Who Is Greatest

“Hast thou considered my servant Job? for there is none like him in the earth, a perfect an upright man one that fearth God, and turneth away from evil.” Job 1:8

Even among the apostles there was childish bickering over the question, “Who is greatest?” It grieves us to think that even they wanted desperately to be thought superior to their fellow-workers. Each wanted to be thought the outstanding one. On the road to Capernaum when Christ asked them, “What were ye reasoning on the way?” they refused to answer because they had been disputing as to who was the greatest. Mark 9:33-34. It grieves us until we remember they were just men. And they were subject to the same vanities that assail us all.

This problem that Christ had to deal with, is still with us today. Among preachers there is the desire to be considered, not good or competent, but the greatest. Among elders there is the desire to be the lord over the other elders—we used to hear the expression “presiding elder.” Among members of the body of Christ—his Body—there is a spirit of competition that inhibits cooperation. And cooperation—working together—is what accomplishes the work we were placed here to do.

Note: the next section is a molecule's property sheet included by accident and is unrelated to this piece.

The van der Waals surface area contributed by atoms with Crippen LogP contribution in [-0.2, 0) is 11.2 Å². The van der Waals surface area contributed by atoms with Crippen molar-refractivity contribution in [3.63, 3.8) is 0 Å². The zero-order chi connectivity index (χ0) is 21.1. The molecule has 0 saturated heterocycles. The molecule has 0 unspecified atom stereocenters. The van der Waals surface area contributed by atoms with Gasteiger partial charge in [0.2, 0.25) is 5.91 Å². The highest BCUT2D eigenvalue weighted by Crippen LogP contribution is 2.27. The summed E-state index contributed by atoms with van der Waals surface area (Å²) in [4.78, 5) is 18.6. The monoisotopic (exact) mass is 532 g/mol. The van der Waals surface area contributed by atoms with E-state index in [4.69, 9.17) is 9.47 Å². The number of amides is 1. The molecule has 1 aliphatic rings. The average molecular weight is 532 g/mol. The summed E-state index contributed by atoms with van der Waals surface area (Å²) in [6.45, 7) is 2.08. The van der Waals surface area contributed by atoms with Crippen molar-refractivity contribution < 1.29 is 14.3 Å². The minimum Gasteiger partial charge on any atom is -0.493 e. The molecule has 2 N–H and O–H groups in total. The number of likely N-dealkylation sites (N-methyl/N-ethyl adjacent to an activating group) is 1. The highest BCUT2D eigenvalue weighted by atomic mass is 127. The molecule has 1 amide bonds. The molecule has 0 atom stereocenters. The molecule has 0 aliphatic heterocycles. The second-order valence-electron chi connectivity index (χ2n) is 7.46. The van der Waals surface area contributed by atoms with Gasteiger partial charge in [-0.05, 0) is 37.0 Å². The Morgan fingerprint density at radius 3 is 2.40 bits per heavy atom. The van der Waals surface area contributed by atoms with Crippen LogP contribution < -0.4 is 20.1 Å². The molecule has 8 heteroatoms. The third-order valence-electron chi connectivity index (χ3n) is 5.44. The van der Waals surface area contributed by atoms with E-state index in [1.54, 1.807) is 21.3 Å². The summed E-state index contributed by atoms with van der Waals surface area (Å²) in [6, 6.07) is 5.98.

As in the time of Christ’s earthly ministry, there is a failure to understand what discipleship is all about. What is the rule by which greatness is to be measured? In whose eyes do we want to appear great—God’s or man’s? It must be an important question since Christ spent so much time dealing with it. In the content of the dispute on the road to Capernaum, Christ called the twelve and said, “If any man shall be first, he shall be last of all, and servant of all.”

In John 13, Christ taught that greatest is not at the head table, but at the foot of the table. When he washed the disciples feet he said, “I have given you an example, that ye also should so as I have done to you. A servant is not greater than his lord, neither one that is sent greater than he that sent him.” In God’s eyes, the greatest is a congregation might not be the preacher, nor an elder or song leader or deacon, but a serving member that does a conscientious, honest job of being the best servant he or she can be

“…It is required in stewards that a man be found faithful.” I Corinthians 4:2 Paul expressed his inspired insight further when he said; “it is very small thing that I should be judged of you…” An inspired statement he made to the Galatian churches explains his feeling: “For am I seeking the favor of men or of God? Or am I striving to please men? If I were still pleasing men, I should not be a servant of Christ.”

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